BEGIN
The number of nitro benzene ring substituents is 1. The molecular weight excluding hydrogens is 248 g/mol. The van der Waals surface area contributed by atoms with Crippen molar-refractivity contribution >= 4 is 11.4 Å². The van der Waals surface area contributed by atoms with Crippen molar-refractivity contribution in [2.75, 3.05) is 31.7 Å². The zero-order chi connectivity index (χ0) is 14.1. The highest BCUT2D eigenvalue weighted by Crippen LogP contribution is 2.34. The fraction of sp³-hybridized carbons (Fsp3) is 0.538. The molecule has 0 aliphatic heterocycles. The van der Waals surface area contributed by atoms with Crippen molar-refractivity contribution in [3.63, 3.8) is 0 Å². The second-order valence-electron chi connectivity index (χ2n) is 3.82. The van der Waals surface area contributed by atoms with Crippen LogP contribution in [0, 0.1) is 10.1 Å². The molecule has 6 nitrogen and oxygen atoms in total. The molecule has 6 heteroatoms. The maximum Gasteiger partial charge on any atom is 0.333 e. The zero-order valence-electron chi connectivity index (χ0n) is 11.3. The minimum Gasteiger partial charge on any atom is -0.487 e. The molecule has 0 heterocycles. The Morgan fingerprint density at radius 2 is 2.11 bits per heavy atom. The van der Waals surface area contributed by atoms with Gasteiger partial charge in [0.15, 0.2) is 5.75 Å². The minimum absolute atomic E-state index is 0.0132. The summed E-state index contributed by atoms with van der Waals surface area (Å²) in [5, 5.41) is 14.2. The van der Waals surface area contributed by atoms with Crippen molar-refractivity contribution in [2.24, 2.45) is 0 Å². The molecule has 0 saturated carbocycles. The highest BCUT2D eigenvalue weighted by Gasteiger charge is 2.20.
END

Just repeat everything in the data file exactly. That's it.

The number of nitro benzene ring substituents is 1. The molecular weight excluding hydrogens is 248 g/mol. The van der Waals surface area contributed by atoms with Crippen molar-refractivity contribution >= 4 is 11.4 Å². The van der Waals surface area contributed by atoms with Crippen molar-refractivity contribution in [2.75, 3.05) is 31.7 Å². The zero-order chi connectivity index (χ0) is 14.1. The highest BCUT2D eigenvalue weighted by Crippen LogP contribution is 2.34. The fraction of sp³-hybridized carbons (Fsp3) is 0.538. The molecule has 0 aliphatic heterocycles. The van der Waals surface area contributed by atoms with Crippen molar-refractivity contribution in [3.63, 3.8) is 0 Å². The second-order valence-electron chi connectivity index (χ2n) is 3.82. The van der Waals surface area contributed by atoms with Crippen LogP contribution in [0, 0.1) is 10.1 Å². The molecule has 6 nitrogen and oxygen atoms in total. The molecule has 6 heteroatoms. The maximum Gasteiger partial charge on any atom is 0.333 e. The zero-order valence-electron chi connectivity index (χ0n) is 11.3. The minimum Gasteiger partial charge on any atom is -0.487 e. The molecule has 0 heterocycles. The Morgan fingerprint density at radius 2 is 2.11 bits per heavy atom. The van der Waals surface area contributed by atoms with Gasteiger partial charge in [0.15, 0.2) is 5.75 Å². The minimum absolute atomic E-state index is 0.0132. The summed E-state index contributed by atoms with van der Waals surface area (Å²) in [5, 5.41) is 14.2. The van der Waals surface area contributed by atoms with Crippen molar-refractivity contribution in [2.24, 2.45) is 0 Å². The molecule has 0 saturated carbocycles. The highest BCUT2D eigenvalue weighted by Gasteiger charge is 2.20.